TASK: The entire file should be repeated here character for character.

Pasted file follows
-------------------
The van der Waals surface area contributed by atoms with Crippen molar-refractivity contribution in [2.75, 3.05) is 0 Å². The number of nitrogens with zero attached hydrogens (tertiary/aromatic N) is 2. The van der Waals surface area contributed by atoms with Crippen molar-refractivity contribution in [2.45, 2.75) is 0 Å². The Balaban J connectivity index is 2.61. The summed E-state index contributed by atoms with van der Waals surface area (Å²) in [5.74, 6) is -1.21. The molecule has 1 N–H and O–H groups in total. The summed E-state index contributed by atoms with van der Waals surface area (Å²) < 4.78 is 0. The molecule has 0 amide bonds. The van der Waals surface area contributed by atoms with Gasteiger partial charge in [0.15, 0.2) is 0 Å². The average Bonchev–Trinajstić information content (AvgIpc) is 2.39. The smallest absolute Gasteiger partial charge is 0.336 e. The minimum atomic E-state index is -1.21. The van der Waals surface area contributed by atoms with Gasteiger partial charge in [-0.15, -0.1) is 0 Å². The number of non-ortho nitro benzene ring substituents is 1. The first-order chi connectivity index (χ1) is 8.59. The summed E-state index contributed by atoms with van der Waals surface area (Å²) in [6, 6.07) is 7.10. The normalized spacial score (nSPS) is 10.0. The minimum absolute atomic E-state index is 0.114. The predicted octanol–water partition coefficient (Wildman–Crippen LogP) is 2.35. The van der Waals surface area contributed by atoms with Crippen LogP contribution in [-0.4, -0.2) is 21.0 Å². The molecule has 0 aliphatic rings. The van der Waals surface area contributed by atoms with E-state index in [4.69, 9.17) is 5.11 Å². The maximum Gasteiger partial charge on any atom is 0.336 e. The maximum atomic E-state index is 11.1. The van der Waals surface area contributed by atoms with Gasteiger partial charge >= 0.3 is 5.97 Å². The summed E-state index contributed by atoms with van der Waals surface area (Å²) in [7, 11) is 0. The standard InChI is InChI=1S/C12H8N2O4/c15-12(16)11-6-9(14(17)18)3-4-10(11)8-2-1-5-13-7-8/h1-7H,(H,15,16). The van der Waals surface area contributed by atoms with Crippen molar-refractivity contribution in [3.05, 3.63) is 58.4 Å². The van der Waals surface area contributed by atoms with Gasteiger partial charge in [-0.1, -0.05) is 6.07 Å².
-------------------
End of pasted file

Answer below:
The van der Waals surface area contributed by atoms with Crippen molar-refractivity contribution in [2.75, 3.05) is 0 Å². The number of nitrogens with zero attached hydrogens (tertiary/aromatic N) is 2. The van der Waals surface area contributed by atoms with Crippen molar-refractivity contribution in [2.45, 2.75) is 0 Å². The Balaban J connectivity index is 2.61. The summed E-state index contributed by atoms with van der Waals surface area (Å²) in [5.74, 6) is -1.21. The molecule has 1 N–H and O–H groups in total. The summed E-state index contributed by atoms with van der Waals surface area (Å²) < 4.78 is 0. The molecule has 0 amide bonds. The van der Waals surface area contributed by atoms with Gasteiger partial charge in [0.15, 0.2) is 0 Å². The average Bonchev–Trinajstić information content (AvgIpc) is 2.39. The smallest absolute Gasteiger partial charge is 0.336 e. The minimum atomic E-state index is -1.21. The van der Waals surface area contributed by atoms with Gasteiger partial charge in [-0.15, -0.1) is 0 Å². The number of non-ortho nitro benzene ring substituents is 1. The first-order chi connectivity index (χ1) is 8.59. The summed E-state index contributed by atoms with van der Waals surface area (Å²) in [6, 6.07) is 7.10. The normalized spacial score (nSPS) is 10.0. The minimum absolute atomic E-state index is 0.114. The predicted octanol–water partition coefficient (Wildman–Crippen LogP) is 2.35. The van der Waals surface area contributed by atoms with Crippen LogP contribution in [-0.4, -0.2) is 21.0 Å². The molecule has 0 aliphatic rings. The van der Waals surface area contributed by atoms with E-state index in [4.69, 9.17) is 5.11 Å². The maximum Gasteiger partial charge on any atom is 0.336 e. The maximum atomic E-state index is 11.1. The van der Waals surface area contributed by atoms with Gasteiger partial charge >= 0.3 is 5.97 Å². The summed E-state index contributed by atoms with van der Waals surface area (Å²) in [7, 11) is 0. The standard InChI is InChI=1S/C12H8N2O4/c15-12(16)11-6-9(14(17)18)3-4-10(11)8-2-1-5-13-7-8/h1-7H,(H,15,16). The van der Waals surface area contributed by atoms with Crippen molar-refractivity contribution in [3.05, 3.63) is 58.4 Å². The van der Waals surface area contributed by atoms with Gasteiger partial charge in [-0.1, -0.05) is 6.07 Å².